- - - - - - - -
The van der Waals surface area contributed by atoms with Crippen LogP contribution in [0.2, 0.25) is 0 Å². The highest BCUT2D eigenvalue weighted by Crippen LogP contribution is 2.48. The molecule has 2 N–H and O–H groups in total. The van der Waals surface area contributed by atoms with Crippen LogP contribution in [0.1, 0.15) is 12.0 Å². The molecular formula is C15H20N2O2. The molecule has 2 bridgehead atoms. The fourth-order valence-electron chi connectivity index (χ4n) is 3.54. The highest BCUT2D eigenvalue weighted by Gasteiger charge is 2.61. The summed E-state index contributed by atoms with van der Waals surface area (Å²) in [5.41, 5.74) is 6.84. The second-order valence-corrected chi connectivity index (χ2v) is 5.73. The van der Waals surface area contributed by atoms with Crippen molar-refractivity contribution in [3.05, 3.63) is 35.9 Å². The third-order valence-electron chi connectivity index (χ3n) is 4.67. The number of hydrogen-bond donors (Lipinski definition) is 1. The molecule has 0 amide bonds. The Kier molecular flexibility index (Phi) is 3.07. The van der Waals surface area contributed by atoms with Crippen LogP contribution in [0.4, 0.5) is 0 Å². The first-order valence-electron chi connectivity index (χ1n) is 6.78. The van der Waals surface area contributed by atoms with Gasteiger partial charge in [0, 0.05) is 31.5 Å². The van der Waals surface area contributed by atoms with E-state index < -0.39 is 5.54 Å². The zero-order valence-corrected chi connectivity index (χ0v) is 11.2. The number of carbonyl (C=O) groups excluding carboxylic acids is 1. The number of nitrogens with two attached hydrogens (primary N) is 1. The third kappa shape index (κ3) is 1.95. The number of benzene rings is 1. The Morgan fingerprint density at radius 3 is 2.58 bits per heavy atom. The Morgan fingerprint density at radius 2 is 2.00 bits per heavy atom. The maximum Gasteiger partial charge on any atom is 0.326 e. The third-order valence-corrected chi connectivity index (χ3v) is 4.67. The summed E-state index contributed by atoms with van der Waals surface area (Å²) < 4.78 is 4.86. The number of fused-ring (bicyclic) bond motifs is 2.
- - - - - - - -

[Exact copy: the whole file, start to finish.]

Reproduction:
The van der Waals surface area contributed by atoms with Crippen LogP contribution in [0.2, 0.25) is 0 Å². The highest BCUT2D eigenvalue weighted by Crippen LogP contribution is 2.48. The molecule has 2 N–H and O–H groups in total. The van der Waals surface area contributed by atoms with Crippen LogP contribution in [0.1, 0.15) is 12.0 Å². The molecular formula is C15H20N2O2. The molecule has 2 bridgehead atoms. The fourth-order valence-electron chi connectivity index (χ4n) is 3.54. The highest BCUT2D eigenvalue weighted by Gasteiger charge is 2.61. The summed E-state index contributed by atoms with van der Waals surface area (Å²) in [5.41, 5.74) is 6.84. The second-order valence-corrected chi connectivity index (χ2v) is 5.73. The van der Waals surface area contributed by atoms with Crippen molar-refractivity contribution in [3.05, 3.63) is 35.9 Å². The third-order valence-electron chi connectivity index (χ3n) is 4.67. The number of hydrogen-bond donors (Lipinski definition) is 1. The molecule has 0 amide bonds. The Kier molecular flexibility index (Phi) is 3.07. The van der Waals surface area contributed by atoms with Crippen LogP contribution in [0.4, 0.5) is 0 Å². The first-order valence-electron chi connectivity index (χ1n) is 6.78. The van der Waals surface area contributed by atoms with Gasteiger partial charge in [0, 0.05) is 31.5 Å². The van der Waals surface area contributed by atoms with E-state index < -0.39 is 5.54 Å². The zero-order valence-corrected chi connectivity index (χ0v) is 11.2. The number of carbonyl (C=O) groups excluding carboxylic acids is 1. The number of nitrogens with two attached hydrogens (primary N) is 1. The third kappa shape index (κ3) is 1.95. The number of benzene rings is 1. The Morgan fingerprint density at radius 3 is 2.58 bits per heavy atom. The Morgan fingerprint density at radius 2 is 2.00 bits per heavy atom. The maximum Gasteiger partial charge on any atom is 0.326 e. The third-order valence-corrected chi connectivity index (χ3v) is 4.67. The summed E-state index contributed by atoms with van der Waals surface area (Å²) < 4.78 is 4.86. The number of fused-ring (bicyclic) bond motifs is 2.